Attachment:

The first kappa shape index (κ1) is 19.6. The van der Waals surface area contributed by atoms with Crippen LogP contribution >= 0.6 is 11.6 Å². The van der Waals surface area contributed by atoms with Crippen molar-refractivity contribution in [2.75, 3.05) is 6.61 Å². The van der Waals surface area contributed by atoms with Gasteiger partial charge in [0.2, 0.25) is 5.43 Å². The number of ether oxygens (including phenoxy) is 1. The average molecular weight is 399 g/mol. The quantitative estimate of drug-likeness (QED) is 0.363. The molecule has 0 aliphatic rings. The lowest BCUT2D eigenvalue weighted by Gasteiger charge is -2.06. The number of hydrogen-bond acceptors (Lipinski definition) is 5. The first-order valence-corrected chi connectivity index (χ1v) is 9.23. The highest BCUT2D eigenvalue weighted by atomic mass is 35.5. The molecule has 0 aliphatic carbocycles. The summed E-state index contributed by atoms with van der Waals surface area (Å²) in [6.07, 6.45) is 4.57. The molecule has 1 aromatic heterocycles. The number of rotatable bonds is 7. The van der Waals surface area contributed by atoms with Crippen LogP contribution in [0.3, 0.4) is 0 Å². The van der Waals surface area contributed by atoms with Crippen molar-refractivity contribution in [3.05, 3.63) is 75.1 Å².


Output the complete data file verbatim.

The first kappa shape index (κ1) is 19.6. The van der Waals surface area contributed by atoms with Crippen LogP contribution >= 0.6 is 11.6 Å². The van der Waals surface area contributed by atoms with Crippen molar-refractivity contribution in [2.75, 3.05) is 6.61 Å². The van der Waals surface area contributed by atoms with Gasteiger partial charge in [0.2, 0.25) is 5.43 Å². The number of ether oxygens (including phenoxy) is 1. The average molecular weight is 399 g/mol. The quantitative estimate of drug-likeness (QED) is 0.363. The molecule has 0 aliphatic rings. The lowest BCUT2D eigenvalue weighted by Gasteiger charge is -2.06. The number of hydrogen-bond acceptors (Lipinski definition) is 5. The first-order valence-corrected chi connectivity index (χ1v) is 9.23. The highest BCUT2D eigenvalue weighted by atomic mass is 35.5. The molecule has 0 aliphatic carbocycles. The summed E-state index contributed by atoms with van der Waals surface area (Å²) in [6.07, 6.45) is 4.57. The molecule has 1 aromatic heterocycles. The number of rotatable bonds is 7. The van der Waals surface area contributed by atoms with Crippen LogP contribution in [0.3, 0.4) is 0 Å². The van der Waals surface area contributed by atoms with Crippen molar-refractivity contribution in [3.05, 3.63) is 75.1 Å².